Most patients in this country believe an annual physical is necessary, but there's little evidence to support that at this time. —Dr. Ateev Mehrotra, assistant professor at the University of Pittsburgh School of Medicine
Research is questioning the old advice to see a physician once a year as a way to head off health problems. Danish researchers say there's no evidence the annual physical reduces cancer or heart disease deaths — or other deaths overall.
“We did not find any signs of benefit,” on death risk, researcher Lasse T. Krogsboll, a graduate student at the Nordic Cochrane Center in Copenhagen, Denmark, told WebMD.
The researchers gathered data from 14 studies involving more than 180,000 people. Each study assigned people to one of two groups: The first got regular checkups, while the second saw the doctor as needed. The people were followed for between 4 and 22 years, depending on the study design. They deliberately didn't include studies that involved only those 65 and older.
According to WebMD's Brenda Goodman, some of the studies indicated patients were more likely to be prescribed drugs for high blood pressure and other health issues if they had a regular physical, but not all the studies found that. And some patients received such treatments when they went in as needed for other conditions, as well.
"There was a trend among studies for people who got regular physicals to feel healthier than people who did not, but researchers say that finding is unreliable. There were no apparent differences between groups on hospital admissions, worry, referrals to specialists, or disability," Goodman wrote.
"We're not saying that doctors should stop carrying out tests or offering treatment when they suspect that there may be a problem," Krogsboll told Catholic Online. "But we do think that public healthcare initiatives that are systematically offering general health checks should be resisted."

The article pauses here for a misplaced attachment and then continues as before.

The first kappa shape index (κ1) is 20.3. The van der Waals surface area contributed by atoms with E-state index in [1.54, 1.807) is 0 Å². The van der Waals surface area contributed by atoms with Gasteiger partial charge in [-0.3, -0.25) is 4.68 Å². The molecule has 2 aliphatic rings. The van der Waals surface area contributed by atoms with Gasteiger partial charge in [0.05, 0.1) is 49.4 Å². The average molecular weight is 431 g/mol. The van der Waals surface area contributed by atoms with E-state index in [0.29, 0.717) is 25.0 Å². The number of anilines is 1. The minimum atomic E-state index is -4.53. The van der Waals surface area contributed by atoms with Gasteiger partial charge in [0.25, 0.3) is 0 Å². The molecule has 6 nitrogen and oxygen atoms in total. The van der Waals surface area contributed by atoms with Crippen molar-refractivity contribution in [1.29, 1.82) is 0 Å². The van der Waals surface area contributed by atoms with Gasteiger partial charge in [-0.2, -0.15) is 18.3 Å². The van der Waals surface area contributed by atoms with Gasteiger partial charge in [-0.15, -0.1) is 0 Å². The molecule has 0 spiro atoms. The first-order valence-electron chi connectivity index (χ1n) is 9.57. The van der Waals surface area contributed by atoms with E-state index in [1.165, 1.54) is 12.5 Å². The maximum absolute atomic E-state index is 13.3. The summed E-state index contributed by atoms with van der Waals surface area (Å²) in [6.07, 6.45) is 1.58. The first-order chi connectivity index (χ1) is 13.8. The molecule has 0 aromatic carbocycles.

According to Medical News Today, one disadvantage to an annual wellness check is the potential for diagnosis and treatment of conditions "that may never produce symptoms of disease or shorten life."
Results were consistent across their studies, the researchers said. They did note that other outcomes "were generally poorly studied, but suggest offering general health checks has no impact on hospital admissions, disability, worry, specialist referral, additional visits to doctors or time off work," Medical News Today's Catharine Paddock reported.
Eliminating annual physicals would save money partly because it would reduce unnecessary testing, Dr. Doug Campos-Outcalt, chairman of Family, Community and Preventive Medicine at the University of Arizona College of Medicine, who was not involved in the study, told Fox News. And while it might be easier for people to remember to go to a doctor once a year, electronic health record and patient reminders could remind them to go at longer intervals, he noted.
It's not a new view, either. The study, published in The Journal of the Cochrane Library, echoes other research and previous discussions on whether the benefit is worth the cost, both financially and in terms of a person's time in an increasingly busy, even harried world.
"The debate about physicals has been going on for more than 100 years. In the 1960s and 70s, two large randomized controlled trials were conducted, and both studies showed little positive impact — people who had physicals did not seem to live longer or have less illness than those who did not have physicals. ... Most patients in this country believe an annual physical is necessary, but there's little evidence to support that at this time," Dr. Ateev Mehrotra, assistant professor at the University of Pittsburgh School of Medicine, told Time magazine back in 2008.
He noted then that 20 percent of Americans get an annual general physical, at a cost of $7.8 billion a year. When he looked at eight key preventive health procedures, he said almost all the "important counseling and testing" happened not during the annual physical, but when someone came in for other reasons.
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